Many variables and predictors associated with dropout have been identified in the literature (Christenson, Sinclair, Lehr, & Hurley, 2000). These variables have been categorized according to the extent to which they can be influenced to change the trajectory leading to dropout. Status variables are difficult and unlikely to change and include socioeconomic standing, disability or ability level, and family structure. Status variables associated with greater likelihood of dropout for students with disabilities include coming from a low socio-economic background, non-English speaking, or Hispanic background. Alterable variables are more amenable to change and can be influenced by students, parents, educators and community members. Alterable variables associated with increased risk of dropout for students with disabilities include high rates of absenteeism and tardiness, low grades and a history of course failure, limited parental support, low participation in extracurricular activities, alcohol or drug problems, negative attitudes towards school, and failure to move on to the next grade level.
Despite the extensive list of variables and predictors associated with dropout, the presence of one of more of these factors does not mean that a student will leave school early. However, evidence of multiple factors does increase the risk of dropout. The challenge lies in using this information to identify students who are in need of intervention based on efficient and accurate predictors. Selected or indicated interventions can be targeted for students who are placed at risk as noted by the presence of multiple variables.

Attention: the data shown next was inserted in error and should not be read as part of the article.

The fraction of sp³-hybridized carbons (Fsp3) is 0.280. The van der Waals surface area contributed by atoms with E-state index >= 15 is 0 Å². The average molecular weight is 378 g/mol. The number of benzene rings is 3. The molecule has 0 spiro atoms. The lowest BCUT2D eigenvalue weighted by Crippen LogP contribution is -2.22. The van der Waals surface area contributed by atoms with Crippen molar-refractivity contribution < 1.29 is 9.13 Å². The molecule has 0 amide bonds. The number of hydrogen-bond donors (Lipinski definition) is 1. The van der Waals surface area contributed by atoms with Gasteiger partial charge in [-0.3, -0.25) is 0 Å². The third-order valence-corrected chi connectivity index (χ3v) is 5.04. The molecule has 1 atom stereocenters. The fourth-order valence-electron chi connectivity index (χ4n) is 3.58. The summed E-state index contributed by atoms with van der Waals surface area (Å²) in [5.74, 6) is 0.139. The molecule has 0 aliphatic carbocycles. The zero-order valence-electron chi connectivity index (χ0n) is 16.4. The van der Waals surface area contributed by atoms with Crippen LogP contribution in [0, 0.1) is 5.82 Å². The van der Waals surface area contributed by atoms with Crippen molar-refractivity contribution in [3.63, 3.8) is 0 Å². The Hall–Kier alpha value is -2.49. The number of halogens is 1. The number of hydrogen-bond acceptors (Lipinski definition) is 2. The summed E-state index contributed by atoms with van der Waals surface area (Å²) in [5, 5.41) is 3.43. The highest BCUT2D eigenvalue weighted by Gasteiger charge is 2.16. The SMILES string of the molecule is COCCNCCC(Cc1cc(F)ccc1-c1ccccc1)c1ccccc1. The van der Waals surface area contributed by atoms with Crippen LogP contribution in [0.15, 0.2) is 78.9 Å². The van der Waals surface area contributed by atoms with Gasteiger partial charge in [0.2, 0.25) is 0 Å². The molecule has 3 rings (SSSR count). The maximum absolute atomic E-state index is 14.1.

An understanding of alterable variables associated with dropout can also be used to guide the development of intervention practices and policies that prevent dropout. For example, school policies that push students out of school and are associated with dropout include a) raising standards without provision of supports, b) tracking, c) frequent use of suspension, and d) policies that promote a negative school climate. School-related factors positively associated with school performance and completion rates for students with disabilities include a) providing direct, individualized tutoring and support to complete homework assignments, attend class, and stay focused on school; b) participation in vocational education classes; and c) participation in community work experience programs (Wagner, Blackorby, & Hebbeler, 1993). Interventions that focus on facilitating the variables that have been linked with student engagement (e.g., quality of the student-teacher relationship, effective instructional practices, reciprocal exchange of information between home and school) may in turn raise graduation rates.
Over the years, we have increased our understanding of the process of dropout. We know that the decision to leave school is typically not an instantaneous event and many students who drop out of school are expressing an extreme form of disengagement from school that is preceded by indicators of withdrawal (e.g., poor attendance) and unsuccessful school experiences (e.g. academic or behavioral difficulties). Furthermore, we know that for many students, the path leading toward school withdrawal begins early, and retrospective studies have shown that dropouts can be identified with reasonable accuracy through review of records from the elementary years. Effective instructional techniques, positive behavioral supports, and other strategies designed to promote positive behavioral and academic outcomes for students in the elementary grades hold promise for decreasing the number of students who later drop out of school. Implementing longitudinal studies to measure the impact of these early interventions on subsequent school completion is critical.